Are college and graduate level computer science/engineering classes including "ethics 101" in their curriculums. I'm interested if there's a trend towards teaching engineers about ethical frameworks as they increasingly work on technologies such a...

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Are college and graduate level computer science/engineering classes including "ethics 101" in their curriculums. I'm interested if there's a trend towards teaching engineers about ethical frameworks as they increasingly work on technologies such as Artificial Intelligence, autonomous vehicles, bioscience etc

Hello! Thanks for your question about ethics in engineering programs. The short version is that there are no current figures available on the number of graduate and undergraduate programs offering or requiring ethics classes in engineering, there is some older information available regarding undergraduate ethics courses. Below you will find a deep dive of my findings.

METHODOLOGY
To answer your question, I first looked at the professional societies for engineering education and accreditation. However, without being a paying member of one of those groups, reports of the precise numbers of programs requiring a course in ethics, if they exist, were unavailable. There is a study from 2000 that gives statistics about teaching ethics in engineering; in order to evaluate the probability that those statistics are consistent with current practices, I took a sample of accredited undergraduate and graduate programs and checked the requirements of the highest rated undergraduate.

STATISTICS
In a study older than I would ordinarily include, published in 2000, a researcher found that of 242 undergraduate programs listed in the American Society for Engineering Education:
- Fewer than 27 percent required students to take any ethics-related courses.
- 7.1 percent required two or more courses.
- 9.8 percent required one course devoted to ethics or related topics.
- 10.2 percent required a course that mentions ethics along with other topics.

Although this study has been cited as recently as this year, there does not appear to be any student updating this data. In order to get an idea of what the current statistics might be, I reviewed current curriculums of two different samples.

Out of a random sample of the United States undergraduate programs accredited by ABET, only 9 percent offered formal ethics classes. If you include programs that require classes that include an ethics component, this figure rises to 16 percent. Since you did ask specifically about issues relating to artificial intelligence, autonomous vehicles, and bioscience, when there were several engineering degrees offered, I looked at the degrees that would relate most closely to those issues. These numbers indicate that, if anything, there are fewer formal courses in engineering programs now than there were when the 2000 study was conducted.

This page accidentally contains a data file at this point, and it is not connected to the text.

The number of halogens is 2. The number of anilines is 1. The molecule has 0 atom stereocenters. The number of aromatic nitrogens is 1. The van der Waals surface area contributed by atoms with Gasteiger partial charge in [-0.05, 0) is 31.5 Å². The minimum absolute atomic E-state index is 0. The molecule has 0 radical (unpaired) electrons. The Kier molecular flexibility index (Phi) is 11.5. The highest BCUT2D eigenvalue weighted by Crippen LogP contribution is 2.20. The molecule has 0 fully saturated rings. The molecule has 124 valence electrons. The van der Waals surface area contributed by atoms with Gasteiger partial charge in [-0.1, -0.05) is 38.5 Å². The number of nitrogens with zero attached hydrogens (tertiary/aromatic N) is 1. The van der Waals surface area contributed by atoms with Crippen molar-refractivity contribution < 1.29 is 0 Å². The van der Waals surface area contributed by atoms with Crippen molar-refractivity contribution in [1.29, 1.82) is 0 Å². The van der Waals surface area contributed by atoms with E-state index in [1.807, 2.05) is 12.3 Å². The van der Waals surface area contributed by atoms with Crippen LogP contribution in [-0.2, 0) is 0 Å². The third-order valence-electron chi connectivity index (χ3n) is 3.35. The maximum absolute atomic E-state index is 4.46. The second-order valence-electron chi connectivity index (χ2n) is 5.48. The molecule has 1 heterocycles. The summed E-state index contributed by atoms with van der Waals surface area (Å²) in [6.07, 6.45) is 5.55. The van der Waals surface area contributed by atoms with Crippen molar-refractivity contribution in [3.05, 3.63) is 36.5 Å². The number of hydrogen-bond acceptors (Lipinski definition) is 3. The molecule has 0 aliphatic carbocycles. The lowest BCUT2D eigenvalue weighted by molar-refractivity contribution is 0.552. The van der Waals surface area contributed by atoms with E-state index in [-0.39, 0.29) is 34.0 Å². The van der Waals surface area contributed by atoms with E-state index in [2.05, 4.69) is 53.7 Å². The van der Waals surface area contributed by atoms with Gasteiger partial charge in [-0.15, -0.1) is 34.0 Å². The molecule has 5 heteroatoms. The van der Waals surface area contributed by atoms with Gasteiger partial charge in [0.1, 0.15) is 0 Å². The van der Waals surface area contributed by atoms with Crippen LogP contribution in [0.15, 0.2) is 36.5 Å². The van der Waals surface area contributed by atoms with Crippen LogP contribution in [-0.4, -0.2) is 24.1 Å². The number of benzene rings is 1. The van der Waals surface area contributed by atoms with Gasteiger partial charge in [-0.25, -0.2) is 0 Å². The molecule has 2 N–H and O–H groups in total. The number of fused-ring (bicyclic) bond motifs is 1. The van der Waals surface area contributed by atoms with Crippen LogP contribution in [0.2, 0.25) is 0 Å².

However, the engineering programs of the most prestigious schools may be more indicative of trends. Of the ten most highly rated US undergraduate programs in engineering, four offered some form of ethics class; at two of the universities, I could not access the course list without being enrolled as a student.

Of the four offering some form of ethics course, MIT offers an elective course in ethics for engineers. Georgia Tech has a general ethics requirement rather than a specific engineering ethics requirement, although it does offer a course in engineering ethics. Carnegie Mellon has a course that has an element of ethics in it, but does not have a course dedicated to ethics. Cornell University has a course designated as Ethical Issues in Engineering Practice, but, despite the name, appears to be largely devoted to legal rather than philosophical issues.

At least four out of ten, though, is a larger percentage than the random sample produced: 40 percent. This suggests that the trend may be toward including ethics in the curriculum, although none of the four schools had a required course exclusively dedicated to ethics in engineering.

TRENDS
Not only is there a lack of solid statistics regarding the number of programs offering a formal ethics class in their engineering curriculum, there is no authoritative information regarding trends in including ethics in engineering program. A 2012 U.S. News and World Report article states that there is a trend toward including ethics in graduate engineering programs, but does not provide any statistics nor does it address undergraduate programs.

One complicating factor is that ethics may be taught by integrating it into the curriculum in ways other than a formal course. ABET does not mandate an ethics course, just that one of the student outcomes is "an understanding of professional and ethical responsibility." One 2006 article lists eight different ways to teach ethics, and argues that a formal class is not the solution; rather, the author advocates integrating ethics across the curriculum. This approach requires the entire faculty to address ethical questions as they arise in their courses.

Also of interest is that the National Science Foundation has funded an online resource for engineering educators which supports ethics education, the Online Ethics Center. This could be interpreted as a response to a perceived need for ethics education or to an increased interest in ethics education among engineering educators. In a similar vein, the National Academy of Engineers published a 2016 book called "Infusing Ethics into the Development of Engineers" aimed at assisting professors in higher education.

CONCLUSIONS
To wrap it up, it appears that relatively few engineering programs are offering engineering ethics courses. However, there are some indicators that suggest a trend toward integrating ethics into engineering education.

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